Hey Everyone,

I want to instantiate an ArrayList in java. I realize the method to doing this is:

ArrayList<String> determiners = new ArrayList <String>();
determiners.add("A");

Where "A" is added to the arraylist once created. However, the problem I'm having is that the .add method doesn't work unless in a main method. What is the santax for making it work in a class without the main method.

Thanks

add() can always work without main method.. this is a simple code showing that happening.

import java.util.ArrayList;


public class tester {

    ArrayList<String> arr = new ArrayList<String>();

    public tester(){
        arr.add("sure ");
        arr.add("it ");
        arr.add("does");
        arr.add("... see :) ");
        for(String s : arr)
            System.out.print(s);
    }

    public static void main(String[] args){
        tester t = new tester();
    }

}

Edited 3 Years Ago by somjit{}

hai milkman93

as somjit{} said along with that, you may use static block concept for your requirement like as follows

class SampleTest
{
  static{
       ArrayList<String> arr = new ArrayList<String>()
       arr.add("A"); 
       arr.add("B"); 
       // code for printing these array list values values
  }
}

and these static blocks are executed while class is loading without creating object

let me know if you have any dioubts in my clarification

Edited 3 Years Ago by radhakrishna.p: providing clarity on the colution

but these are only for static variables, hence the term 'static' block. for instance variables, why not using the constructor of the class?

in the end, you'll need a main method to start your application, doesn't mean all your logic needs to be in there.

Instance variables can be initialized in constructors, where error handling or other logic can be used. To provide the same capability for class variables, the Java programming language includes static initialization blocks.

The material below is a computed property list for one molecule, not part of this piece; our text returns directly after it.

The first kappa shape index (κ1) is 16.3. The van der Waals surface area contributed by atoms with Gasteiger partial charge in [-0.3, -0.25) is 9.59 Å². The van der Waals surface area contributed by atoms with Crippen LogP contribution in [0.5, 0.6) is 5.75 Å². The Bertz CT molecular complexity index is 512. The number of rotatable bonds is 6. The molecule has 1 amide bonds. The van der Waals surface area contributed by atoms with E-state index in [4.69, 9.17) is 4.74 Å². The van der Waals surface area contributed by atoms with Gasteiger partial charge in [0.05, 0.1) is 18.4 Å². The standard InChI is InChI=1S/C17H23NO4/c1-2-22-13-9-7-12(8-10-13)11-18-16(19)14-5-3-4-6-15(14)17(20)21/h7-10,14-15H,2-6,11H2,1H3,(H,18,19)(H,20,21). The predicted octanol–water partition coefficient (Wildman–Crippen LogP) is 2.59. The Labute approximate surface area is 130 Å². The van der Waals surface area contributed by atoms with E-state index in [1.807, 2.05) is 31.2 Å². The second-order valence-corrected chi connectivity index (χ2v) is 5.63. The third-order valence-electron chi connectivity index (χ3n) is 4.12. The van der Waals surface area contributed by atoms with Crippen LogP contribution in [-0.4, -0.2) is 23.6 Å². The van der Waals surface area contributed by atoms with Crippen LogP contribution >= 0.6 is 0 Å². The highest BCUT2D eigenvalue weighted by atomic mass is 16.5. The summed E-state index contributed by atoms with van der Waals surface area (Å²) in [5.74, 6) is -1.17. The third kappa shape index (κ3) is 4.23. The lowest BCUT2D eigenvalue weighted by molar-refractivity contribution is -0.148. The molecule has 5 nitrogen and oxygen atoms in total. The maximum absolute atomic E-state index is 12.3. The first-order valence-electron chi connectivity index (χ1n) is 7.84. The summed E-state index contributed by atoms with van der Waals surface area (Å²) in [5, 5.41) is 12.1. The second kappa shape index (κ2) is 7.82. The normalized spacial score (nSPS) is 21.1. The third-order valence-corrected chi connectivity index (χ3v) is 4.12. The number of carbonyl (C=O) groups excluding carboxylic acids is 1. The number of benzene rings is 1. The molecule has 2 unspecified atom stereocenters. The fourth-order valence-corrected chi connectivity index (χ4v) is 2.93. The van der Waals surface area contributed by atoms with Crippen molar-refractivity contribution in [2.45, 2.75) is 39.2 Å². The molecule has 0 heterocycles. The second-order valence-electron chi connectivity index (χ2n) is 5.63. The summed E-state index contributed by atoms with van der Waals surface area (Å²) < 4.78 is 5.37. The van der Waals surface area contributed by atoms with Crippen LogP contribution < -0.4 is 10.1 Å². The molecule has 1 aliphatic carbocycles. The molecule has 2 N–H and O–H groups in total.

umm.. whats the difference between class variables and instance variables? i thought they were the same ? i read that we work with instances of the class , instead of the class itself.. so i suppose then the exceptions to this would mean a static class ? like math?

Edited 3 Years Ago by somjit{}

somjit: until you actually instantiate your object's instance, non-static members 'll not be known, simply because the JVM 'll not know the instance to which to attach them.

class => static, they depend on the class, not on an instance there-of, equal for every instance of the class
instance => they depend on an instance, each instance can have it's own unique values

an instance variable can not be initialized within a static block, simply because it doesn't exist yet.
as JamesCherrill also stated: the arr variable doesn't even exist outside of the static block, so, even though it IS a correct answer to the question, it's also a bit a useless one.

umm.. whats the difference between class variables and instance variables? i thought they were the same

There's no such thing as a "class variable" per se. He means a static data member, which is definitely different from an instance variable in that it exists independently of any instance of the class.

Thanks somjit{} ! That solved the problem and clarified things for future cases.

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